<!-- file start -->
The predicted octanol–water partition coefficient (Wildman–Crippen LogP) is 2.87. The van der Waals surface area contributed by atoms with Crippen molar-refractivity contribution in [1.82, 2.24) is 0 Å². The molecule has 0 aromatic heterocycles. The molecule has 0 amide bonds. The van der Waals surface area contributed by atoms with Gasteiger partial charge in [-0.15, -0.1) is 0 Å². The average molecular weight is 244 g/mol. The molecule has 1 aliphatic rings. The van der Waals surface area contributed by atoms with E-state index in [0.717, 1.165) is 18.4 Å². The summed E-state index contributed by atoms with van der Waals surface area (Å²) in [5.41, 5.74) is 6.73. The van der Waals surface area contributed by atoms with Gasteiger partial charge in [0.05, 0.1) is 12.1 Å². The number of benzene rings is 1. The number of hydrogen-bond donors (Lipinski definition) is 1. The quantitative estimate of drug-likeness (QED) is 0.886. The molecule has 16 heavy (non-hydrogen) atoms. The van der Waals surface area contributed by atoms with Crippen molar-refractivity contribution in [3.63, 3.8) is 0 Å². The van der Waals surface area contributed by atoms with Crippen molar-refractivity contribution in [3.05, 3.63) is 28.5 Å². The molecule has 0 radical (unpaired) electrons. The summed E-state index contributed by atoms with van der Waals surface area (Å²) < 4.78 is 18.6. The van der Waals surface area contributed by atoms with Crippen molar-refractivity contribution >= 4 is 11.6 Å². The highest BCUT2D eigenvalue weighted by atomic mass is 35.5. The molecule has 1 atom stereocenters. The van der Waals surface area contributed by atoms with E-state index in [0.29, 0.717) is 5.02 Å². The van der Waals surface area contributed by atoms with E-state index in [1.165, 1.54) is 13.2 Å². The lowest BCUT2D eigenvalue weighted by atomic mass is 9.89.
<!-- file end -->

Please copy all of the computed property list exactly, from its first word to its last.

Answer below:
The predicted octanol–water partition coefficient (Wildman–Crippen LogP) is 2.87. The van der Waals surface area contributed by atoms with Crippen molar-refractivity contribution in [1.82, 2.24) is 0 Å². The molecule has 0 aromatic heterocycles. The molecule has 0 amide bonds. The van der Waals surface area contributed by atoms with Gasteiger partial charge in [-0.15, -0.1) is 0 Å². The average molecular weight is 244 g/mol. The molecule has 1 aliphatic rings. The van der Waals surface area contributed by atoms with E-state index in [0.717, 1.165) is 18.4 Å². The summed E-state index contributed by atoms with van der Waals surface area (Å²) in [5.41, 5.74) is 6.73. The van der Waals surface area contributed by atoms with Gasteiger partial charge in [0.05, 0.1) is 12.1 Å². The number of benzene rings is 1. The number of hydrogen-bond donors (Lipinski definition) is 1. The quantitative estimate of drug-likeness (QED) is 0.886. The molecule has 16 heavy (non-hydrogen) atoms. The van der Waals surface area contributed by atoms with Crippen molar-refractivity contribution in [3.63, 3.8) is 0 Å². The van der Waals surface area contributed by atoms with Crippen molar-refractivity contribution in [3.05, 3.63) is 28.5 Å². The molecule has 0 radical (unpaired) electrons. The summed E-state index contributed by atoms with van der Waals surface area (Å²) < 4.78 is 18.6. The van der Waals surface area contributed by atoms with Crippen molar-refractivity contribution >= 4 is 11.6 Å². The highest BCUT2D eigenvalue weighted by atomic mass is 35.5. The molecule has 1 atom stereocenters. The van der Waals surface area contributed by atoms with E-state index in [0.29, 0.717) is 5.02 Å². The van der Waals surface area contributed by atoms with E-state index in [1.165, 1.54) is 13.2 Å². The lowest BCUT2D eigenvalue weighted by atomic mass is 9.89.